Dr. Fried will be a professor of epidemiology and head one of the four graduate schools at Columbia University Medical Center, which is led by Dr. Goldman. The others are the College of Physicians and Surgeons, the College of Dental Medicine, the School of Nursing and the biomedical departments of the Graduate School of Arts and Sciences, as well as allied research centers and institutions.   

During his more than 20-year tenure as dean of the Mailman School of Public Health, Dr. Rosenfield became renowned for his contributions to the fields of reproductive and maternal and child health and the fight against infectious diseases, including HIV/AIDS. He will remain on the faculty as a professor of public health and obstetrics and gynecology.

With more than $150 million in sponsored programs, the Mailman School is the second largest school at Columbia University and the fourth largest recipient of National Institutes of Health funds among all schools of public health.  The school’s students and more than 300 full-time faculty engage in research and service in the city, nation and around the world, bringing their considerable expertise to bear on today’s critical public health and health policy challenges.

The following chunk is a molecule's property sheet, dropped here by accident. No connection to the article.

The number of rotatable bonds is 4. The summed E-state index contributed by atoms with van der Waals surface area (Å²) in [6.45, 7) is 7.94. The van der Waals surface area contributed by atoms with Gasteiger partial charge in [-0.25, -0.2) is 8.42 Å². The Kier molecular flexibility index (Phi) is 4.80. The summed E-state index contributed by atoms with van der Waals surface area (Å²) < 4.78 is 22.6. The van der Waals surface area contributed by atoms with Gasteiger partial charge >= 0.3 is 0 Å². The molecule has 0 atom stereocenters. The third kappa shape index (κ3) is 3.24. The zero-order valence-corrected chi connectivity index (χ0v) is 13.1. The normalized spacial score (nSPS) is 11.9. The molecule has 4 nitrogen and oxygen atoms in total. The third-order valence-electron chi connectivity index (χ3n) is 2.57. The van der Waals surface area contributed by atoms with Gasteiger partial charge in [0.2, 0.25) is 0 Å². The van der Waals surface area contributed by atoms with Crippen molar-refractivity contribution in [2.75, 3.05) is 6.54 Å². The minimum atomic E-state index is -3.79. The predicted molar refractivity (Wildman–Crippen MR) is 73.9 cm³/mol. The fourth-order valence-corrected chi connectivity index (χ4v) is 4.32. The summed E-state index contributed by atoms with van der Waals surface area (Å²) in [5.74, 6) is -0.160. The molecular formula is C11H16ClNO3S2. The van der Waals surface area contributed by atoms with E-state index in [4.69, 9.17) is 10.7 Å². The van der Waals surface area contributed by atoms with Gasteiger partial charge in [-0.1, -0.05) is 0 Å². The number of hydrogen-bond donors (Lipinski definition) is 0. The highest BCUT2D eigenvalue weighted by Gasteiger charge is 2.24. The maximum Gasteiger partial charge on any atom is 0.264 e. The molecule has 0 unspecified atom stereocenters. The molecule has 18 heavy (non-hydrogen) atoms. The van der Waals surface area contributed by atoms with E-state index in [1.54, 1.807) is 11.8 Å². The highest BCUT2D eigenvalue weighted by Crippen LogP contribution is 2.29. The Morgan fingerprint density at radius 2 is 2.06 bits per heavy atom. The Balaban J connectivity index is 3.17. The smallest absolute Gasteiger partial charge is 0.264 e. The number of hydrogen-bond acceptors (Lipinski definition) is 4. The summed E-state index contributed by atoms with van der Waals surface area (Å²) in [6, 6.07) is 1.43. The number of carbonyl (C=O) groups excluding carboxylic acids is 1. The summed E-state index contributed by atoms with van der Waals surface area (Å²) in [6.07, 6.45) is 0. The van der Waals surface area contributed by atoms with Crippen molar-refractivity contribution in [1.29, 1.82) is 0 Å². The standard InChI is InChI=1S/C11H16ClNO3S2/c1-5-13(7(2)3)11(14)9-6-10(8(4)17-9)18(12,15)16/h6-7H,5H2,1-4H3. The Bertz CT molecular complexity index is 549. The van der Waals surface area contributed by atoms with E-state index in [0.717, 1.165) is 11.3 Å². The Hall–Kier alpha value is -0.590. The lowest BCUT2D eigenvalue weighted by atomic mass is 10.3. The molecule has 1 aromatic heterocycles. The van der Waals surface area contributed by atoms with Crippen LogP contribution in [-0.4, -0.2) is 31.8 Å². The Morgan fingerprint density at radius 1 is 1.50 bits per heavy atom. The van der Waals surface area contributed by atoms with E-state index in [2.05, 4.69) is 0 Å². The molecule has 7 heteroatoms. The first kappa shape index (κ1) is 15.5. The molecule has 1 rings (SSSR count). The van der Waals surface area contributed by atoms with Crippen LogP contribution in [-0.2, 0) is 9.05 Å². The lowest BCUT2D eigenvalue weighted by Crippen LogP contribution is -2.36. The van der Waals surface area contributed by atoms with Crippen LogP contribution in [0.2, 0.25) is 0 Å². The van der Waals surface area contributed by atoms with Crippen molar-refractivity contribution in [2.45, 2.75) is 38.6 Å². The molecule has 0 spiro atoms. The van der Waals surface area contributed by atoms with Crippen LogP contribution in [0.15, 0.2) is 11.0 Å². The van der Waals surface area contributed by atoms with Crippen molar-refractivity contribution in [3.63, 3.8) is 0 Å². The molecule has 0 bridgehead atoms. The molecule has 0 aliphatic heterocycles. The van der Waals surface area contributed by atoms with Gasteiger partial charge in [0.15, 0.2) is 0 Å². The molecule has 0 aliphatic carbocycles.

“As much of the world’s population begins to age, public health must evolve to meet an increasing emphasis on chronic diseases,” said Dr. Goldman. “With her strong history of bridging clinical medicine and public health, Linda Fried is the perfect person to build on the great strengths of the Mailman School, as led so impressively by Dr. Rosenfield, and take it into the next era as part of the extraordinary partnership among our four schools on the Columbia health sciences campus.”

Fried’s leadership in geriatric health will be of importance to the Mailman School’s academic and research initiatives. By 2030, approximately 71 million Americans will be age 65 or older—accounting for more than 20 percent of the projected total U.S. population and a substantial population transition worldwide. This shift in demographics will lead to significant changes in health policy, resource allocation and the planning of public health programs.